"The Statin Damage Crisis" - A Book Review
Posted August 24, 2023 by Matthew Romans
Duane Graveline, M.D., M.P.H, was a NASA physician and former astronaut who unfortunately passed away in 2016. He wrote a series of books about the dangers of statin drugs, and some of his own harrowing experiences are included in his work. Dr. Graveline was first prescribed statins in 1999 at the strong recommendation of the doctors at NASA, purportedly due to having high cholesterol. After two serious adverse events, both of which had long-lasting repercussions, he took himself off statins for good. In large part due to his own experiences, Dr. Graveline began meticulously researching statin drugs and their side effects so that others might benefit from his knowledge. "The Statin Damage Crisis" was self-published in 2012.
Dr. Malcolm Kendrick, author of the book "The Great Cholesterol Con", set the tone for this book in the introduction that he wrote. According to Dr. Kendrick, "If you took a statin for thirty years, you could expect five to six months of increased life expectancy. And that's it. And that is only for men, with pre-existing heart disease. For women, forget it. These drugs are pointless, and cannot extend your life by one day." If the drugs were merely ineffective that would be one thing, but as Dr. Graveline goes on to explain these drugs are actually quite harmful. It's important to understand the origin for the rise of statin drugs as well as how they work. Ancel Keys, a physiologist, conducted his Seven Countries study in 1958 in order to learn about the relationship between dietary consumption and heart disease. Unfortunately, the study was flawed. As Dr. Graveline explains, "None of us realized that Keys had consciously manipulated the data to include only those studies that agreed with his preconceived idea. None of us was scientist enough to know the difference between natural cholesterol of angelic disposition and its devilish oxy-cholesterol brother that blocked rabbit arteries with such ease." Statin drugs work largely by inhibiting the enzyme HMG-CoA reductase, which is essential for the production of cholesterol. They also inhibit the production of vital intermediary products such as ubiquinone (coenzyme Q10) and dolichols, which can have harmful repercussions for many people. It appears that the cholesterol-inhibiting function of statins is completely unnecessary. As the author states, "Unfortunately we are now learning that this cholesterol manipulation is irrelevant to atherosclerosis and increased cardiovascular risk." In addition, ubiquinone inhibition negatively impacts energy production, and dolichol inhibition can have a wide range of possible behavioral manifestations.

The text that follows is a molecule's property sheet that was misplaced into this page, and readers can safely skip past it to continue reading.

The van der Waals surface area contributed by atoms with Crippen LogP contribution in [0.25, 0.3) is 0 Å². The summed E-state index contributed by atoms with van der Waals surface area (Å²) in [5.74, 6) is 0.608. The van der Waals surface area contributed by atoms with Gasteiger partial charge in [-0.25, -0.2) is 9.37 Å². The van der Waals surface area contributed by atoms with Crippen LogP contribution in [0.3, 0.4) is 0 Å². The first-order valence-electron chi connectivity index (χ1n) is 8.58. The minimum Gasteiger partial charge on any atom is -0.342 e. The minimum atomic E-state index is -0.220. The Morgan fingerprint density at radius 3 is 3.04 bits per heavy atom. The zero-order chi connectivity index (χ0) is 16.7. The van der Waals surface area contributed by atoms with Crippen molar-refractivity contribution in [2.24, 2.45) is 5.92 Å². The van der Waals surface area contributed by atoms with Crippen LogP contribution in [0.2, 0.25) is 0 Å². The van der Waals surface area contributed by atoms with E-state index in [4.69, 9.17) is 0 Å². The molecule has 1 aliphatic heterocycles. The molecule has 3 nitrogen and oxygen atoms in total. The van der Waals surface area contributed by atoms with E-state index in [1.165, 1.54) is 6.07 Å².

Side effects of statins include congestive heart failure, chronic fatigue, hepatitis, rhabdomyolysis (muscle damage which results in the release of protein and electrolytes into the blood), peripheral neuropathy, depression, mood swings, memory loss, and cognitive impairment. Dr. Graveline details the tragic story of the father of Steve Sparks, a well-known statin activist. Mr. Sparks was a self-sufficient, seemingly healthy octogenarian who led a very active life. He was prescribed Baycol (a statin that was later taken off the market) and within 24 days was hospitalized with complete renal failure. Less than two months after being prescribed the drug, Steve Sparks's father was dead. Dr. Graveline discusses his own personal experience with statins, which included two separate bouts of transient global amnesia (defined as, "the sudden inability to formulate new memory, known as anterograde amnesia, combined with varying degrees of retrograde memory loss, sometimes for decades into the past"). The author also suffered from extreme weakness and easy fatigability in his legs and lower back, peripheral neuropathy, lateral sclerosis, and could no longer walk without assistance. This degeneration took place after only three and a half months of being on a 10 mg or less dosage of Lipitor. After his second time on the drug, Dr. Graveline unilaterally decided to take himself off the medication and embarked on an aggressive course of nutritional therapy that included liberal doses of CoQ10, vitamin E, vitamin C, vitamin D, and PQQ, which is an antioxidant mitochondrial enhancer. He also incorporated barefoot walking. After four years of progressive decline prior to starting this course of therapy, the author was able to regain some of his physical and cognitive abilities, but some of the damage from statins was permanent.